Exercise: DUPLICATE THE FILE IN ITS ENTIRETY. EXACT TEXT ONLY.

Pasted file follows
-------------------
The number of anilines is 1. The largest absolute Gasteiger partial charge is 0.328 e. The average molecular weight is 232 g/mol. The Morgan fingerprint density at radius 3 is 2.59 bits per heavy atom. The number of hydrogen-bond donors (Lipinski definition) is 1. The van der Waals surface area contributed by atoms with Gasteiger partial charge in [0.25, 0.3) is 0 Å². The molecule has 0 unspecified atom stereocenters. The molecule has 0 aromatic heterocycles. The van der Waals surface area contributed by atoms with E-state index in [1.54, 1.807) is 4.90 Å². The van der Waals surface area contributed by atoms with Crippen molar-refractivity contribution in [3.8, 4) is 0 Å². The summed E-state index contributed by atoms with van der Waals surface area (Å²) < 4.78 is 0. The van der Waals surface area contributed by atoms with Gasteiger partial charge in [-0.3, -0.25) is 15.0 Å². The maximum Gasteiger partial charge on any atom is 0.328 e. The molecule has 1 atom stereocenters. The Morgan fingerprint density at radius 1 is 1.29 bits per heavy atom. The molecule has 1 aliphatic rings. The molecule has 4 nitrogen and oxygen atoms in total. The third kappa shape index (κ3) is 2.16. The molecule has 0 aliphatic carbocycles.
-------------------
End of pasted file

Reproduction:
The number of anilines is 1. The largest absolute Gasteiger partial charge is 0.328 e. The average molecular weight is 232 g/mol. The Morgan fingerprint density at radius 3 is 2.59 bits per heavy atom. The number of hydrogen-bond donors (Lipinski definition) is 1. The van der Waals surface area contributed by atoms with Gasteiger partial charge in [0.25, 0.3) is 0 Å². The molecule has 0 unspecified atom stereocenters. The molecule has 0 aromatic heterocycles. The van der Waals surface area contributed by atoms with E-state index in [1.54, 1.807) is 4.90 Å². The van der Waals surface area contributed by atoms with Crippen molar-refractivity contribution in [3.8, 4) is 0 Å². The summed E-state index contributed by atoms with van der Waals surface area (Å²) < 4.78 is 0. The van der Waals surface area contributed by atoms with Gasteiger partial charge in [-0.3, -0.25) is 15.0 Å². The maximum Gasteiger partial charge on any atom is 0.328 e. The molecule has 1 atom stereocenters. The Morgan fingerprint density at radius 1 is 1.29 bits per heavy atom. The molecule has 1 aliphatic rings. The molecule has 4 nitrogen and oxygen atoms in total. The third kappa shape index (κ3) is 2.16. The molecule has 0 aliphatic carbocycles.